Portrait of Mona Lisa (1479-1528), also known as La Gioconda, the wife of Francesco del Giocondo; 1503-06 (150 Kb); Oil on wood, 77 x 53 cm (30 x 20 7/8 in); Musee du Louvre, Paris
This figure of a woman, dressed in the Florentine fashion of her day and seated in a visionary, mountainous landscape, is a remarkable instance of Leonardo's sfumato technique of soft, heavily shaded modeling. The Mona Lisa's enigmatic expression, which seems both alluring and aloof, has given the portrait universal fame.
Reams have been written about this small masterpiece by Leonardo, and the gentle woman who is its subject has been adapted in turn as an aesthetic, philosophical and advertising symbol, entering eventually into the irreverent parodies of the Dada and Surrealist artists. The history of the panel has been much discussed, although it remains in part uncertain. According to Vasari, the subject is a young Florentine woman, Monna (or Mona) Lisa, who in 1495 married the well-known figure, Francesco del Giocondo, and thus came to be known as ``La Gioconda''. The work should probably be dated during Leonardo's second Florentine period, that is between 1503 and 1505. Leonardo himself loved the portrait, so much so that he always carried it with him until eventually in France it was sold to Franзois I, either by Leonardo or by Melzi.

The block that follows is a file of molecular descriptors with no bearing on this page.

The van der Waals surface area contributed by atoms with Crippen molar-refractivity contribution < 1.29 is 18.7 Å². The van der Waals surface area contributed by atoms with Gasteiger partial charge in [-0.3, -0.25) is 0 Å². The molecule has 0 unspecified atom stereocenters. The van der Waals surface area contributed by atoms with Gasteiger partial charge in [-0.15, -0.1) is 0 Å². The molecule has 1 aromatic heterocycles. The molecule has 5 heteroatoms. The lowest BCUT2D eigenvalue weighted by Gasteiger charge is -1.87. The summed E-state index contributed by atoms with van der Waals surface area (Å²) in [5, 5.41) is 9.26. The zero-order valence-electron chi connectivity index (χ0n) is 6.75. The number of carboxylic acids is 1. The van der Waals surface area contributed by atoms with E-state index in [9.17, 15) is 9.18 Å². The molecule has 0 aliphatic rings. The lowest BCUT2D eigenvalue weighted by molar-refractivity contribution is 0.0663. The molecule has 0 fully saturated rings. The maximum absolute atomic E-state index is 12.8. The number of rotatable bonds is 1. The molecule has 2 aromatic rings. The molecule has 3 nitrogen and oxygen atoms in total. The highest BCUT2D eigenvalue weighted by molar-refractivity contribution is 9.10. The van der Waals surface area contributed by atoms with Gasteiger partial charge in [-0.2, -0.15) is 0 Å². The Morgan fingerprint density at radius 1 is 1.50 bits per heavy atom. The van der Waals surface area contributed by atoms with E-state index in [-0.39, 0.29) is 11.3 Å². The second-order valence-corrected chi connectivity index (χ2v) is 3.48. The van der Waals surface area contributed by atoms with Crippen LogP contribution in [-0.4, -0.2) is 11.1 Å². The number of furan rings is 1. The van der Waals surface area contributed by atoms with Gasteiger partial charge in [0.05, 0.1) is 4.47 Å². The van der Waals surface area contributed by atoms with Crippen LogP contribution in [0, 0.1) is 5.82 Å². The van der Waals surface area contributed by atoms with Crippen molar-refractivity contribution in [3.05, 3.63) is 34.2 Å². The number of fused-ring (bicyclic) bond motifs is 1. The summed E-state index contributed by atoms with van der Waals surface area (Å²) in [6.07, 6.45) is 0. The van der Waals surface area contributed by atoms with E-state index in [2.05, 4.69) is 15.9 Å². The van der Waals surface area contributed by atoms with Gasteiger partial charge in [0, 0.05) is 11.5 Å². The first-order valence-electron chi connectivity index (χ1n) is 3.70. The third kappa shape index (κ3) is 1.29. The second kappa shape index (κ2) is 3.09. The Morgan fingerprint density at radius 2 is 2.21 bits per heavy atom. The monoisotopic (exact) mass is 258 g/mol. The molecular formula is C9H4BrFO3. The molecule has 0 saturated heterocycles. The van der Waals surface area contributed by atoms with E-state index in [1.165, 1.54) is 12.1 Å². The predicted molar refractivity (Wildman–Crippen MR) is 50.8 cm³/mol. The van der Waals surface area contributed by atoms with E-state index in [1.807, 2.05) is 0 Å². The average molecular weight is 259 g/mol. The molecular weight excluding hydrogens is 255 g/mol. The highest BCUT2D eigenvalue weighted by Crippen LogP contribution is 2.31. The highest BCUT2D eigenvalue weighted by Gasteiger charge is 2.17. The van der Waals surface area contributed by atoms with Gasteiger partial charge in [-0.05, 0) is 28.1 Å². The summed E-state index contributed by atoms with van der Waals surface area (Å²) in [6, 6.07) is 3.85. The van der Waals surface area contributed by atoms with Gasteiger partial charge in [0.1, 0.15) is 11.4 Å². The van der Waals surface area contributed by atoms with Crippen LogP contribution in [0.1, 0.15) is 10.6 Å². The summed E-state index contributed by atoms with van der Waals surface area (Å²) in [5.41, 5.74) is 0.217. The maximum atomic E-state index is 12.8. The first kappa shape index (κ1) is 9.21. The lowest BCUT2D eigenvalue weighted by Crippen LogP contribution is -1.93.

From the beginning it was greatly admired and much copied, and it came to be considered the prototype of the Renaissance portrait. It became even more famous in 1911, when it was stolen from the Salon Carrй in the Louvre, being rediscovered in a hotel in Florence two years later. It is difficult to discuss such a work briefly because of the complex stylistic motifs which are part of it. In the essay ``On the perfect beauty of a woman'', by the 16th-century writer Firenzuola, we learn that the slight opening of the lips at the corners of the mouth was considered in that period a sign of elegance. Thus Mona Lisa has that slight smile which enters into the gentle, delicate atmosphere pervading the whole painting. To achieve this effect, Leonardo uses the sfumato technique, a gradual dissolving of the forms themselves, continuous interaction between light and shade and an uncertain sense of the time of day.